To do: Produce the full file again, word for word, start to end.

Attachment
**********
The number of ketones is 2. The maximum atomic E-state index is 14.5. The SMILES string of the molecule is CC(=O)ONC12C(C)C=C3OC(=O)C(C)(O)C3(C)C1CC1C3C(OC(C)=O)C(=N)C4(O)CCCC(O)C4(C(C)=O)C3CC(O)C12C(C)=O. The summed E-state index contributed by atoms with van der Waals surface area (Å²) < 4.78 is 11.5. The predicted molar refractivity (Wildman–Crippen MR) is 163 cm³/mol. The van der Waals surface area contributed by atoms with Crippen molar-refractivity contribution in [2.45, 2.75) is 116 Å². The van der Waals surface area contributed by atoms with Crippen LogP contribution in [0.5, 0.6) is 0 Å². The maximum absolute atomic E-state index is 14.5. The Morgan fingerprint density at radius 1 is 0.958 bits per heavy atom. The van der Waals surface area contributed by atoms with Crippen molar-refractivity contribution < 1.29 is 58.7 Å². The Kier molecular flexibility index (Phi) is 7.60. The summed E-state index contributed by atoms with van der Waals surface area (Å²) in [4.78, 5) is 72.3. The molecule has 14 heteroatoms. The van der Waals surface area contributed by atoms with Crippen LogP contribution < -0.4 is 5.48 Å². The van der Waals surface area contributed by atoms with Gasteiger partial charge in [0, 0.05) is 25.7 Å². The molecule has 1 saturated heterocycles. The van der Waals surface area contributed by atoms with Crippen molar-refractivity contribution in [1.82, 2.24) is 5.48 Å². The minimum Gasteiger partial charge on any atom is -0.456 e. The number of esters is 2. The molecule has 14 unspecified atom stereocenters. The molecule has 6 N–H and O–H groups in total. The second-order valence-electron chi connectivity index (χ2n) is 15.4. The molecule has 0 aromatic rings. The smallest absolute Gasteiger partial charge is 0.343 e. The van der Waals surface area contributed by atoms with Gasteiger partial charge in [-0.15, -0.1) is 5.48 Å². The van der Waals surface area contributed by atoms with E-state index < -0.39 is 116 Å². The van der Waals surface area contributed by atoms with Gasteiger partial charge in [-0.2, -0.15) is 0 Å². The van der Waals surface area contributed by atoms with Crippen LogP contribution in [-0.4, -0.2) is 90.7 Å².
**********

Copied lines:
The number of ketones is 2. The maximum atomic E-state index is 14.5. The SMILES string of the molecule is CC(=O)ONC12C(C)C=C3OC(=O)C(C)(O)C3(C)C1CC1C3C(OC(C)=O)C(=N)C4(O)CCCC(O)C4(C(C)=O)C3CC(O)C12C(C)=O. The summed E-state index contributed by atoms with van der Waals surface area (Å²) < 4.78 is 11.5. The predicted molar refractivity (Wildman–Crippen MR) is 163 cm³/mol. The van der Waals surface area contributed by atoms with Crippen molar-refractivity contribution in [2.45, 2.75) is 116 Å². The van der Waals surface area contributed by atoms with Crippen LogP contribution in [0.5, 0.6) is 0 Å². The maximum absolute atomic E-state index is 14.5. The Morgan fingerprint density at radius 1 is 0.958 bits per heavy atom. The van der Waals surface area contributed by atoms with Crippen molar-refractivity contribution < 1.29 is 58.7 Å². The Kier molecular flexibility index (Phi) is 7.60. The summed E-state index contributed by atoms with van der Waals surface area (Å²) in [4.78, 5) is 72.3. The molecule has 14 heteroatoms. The van der Waals surface area contributed by atoms with Crippen LogP contribution < -0.4 is 5.48 Å². The van der Waals surface area contributed by atoms with Gasteiger partial charge in [0, 0.05) is 25.7 Å². The molecule has 1 saturated heterocycles. The van der Waals surface area contributed by atoms with Crippen molar-refractivity contribution in [1.82, 2.24) is 5.48 Å². The minimum Gasteiger partial charge on any atom is -0.456 e. The number of esters is 2. The molecule has 14 unspecified atom stereocenters. The molecule has 6 N–H and O–H groups in total. The second-order valence-electron chi connectivity index (χ2n) is 15.4. The molecule has 0 aromatic rings. The smallest absolute Gasteiger partial charge is 0.343 e. The van der Waals surface area contributed by atoms with Gasteiger partial charge in [-0.15, -0.1) is 5.48 Å². The van der Waals surface area contributed by atoms with E-state index < -0.39 is 116 Å². The van der Waals surface area contributed by atoms with Gasteiger partial charge in [-0.2, -0.15) is 0 Å². The van der Waals surface area contributed by atoms with Crippen LogP contribution in [-0.4, -0.2) is 90.7 Å².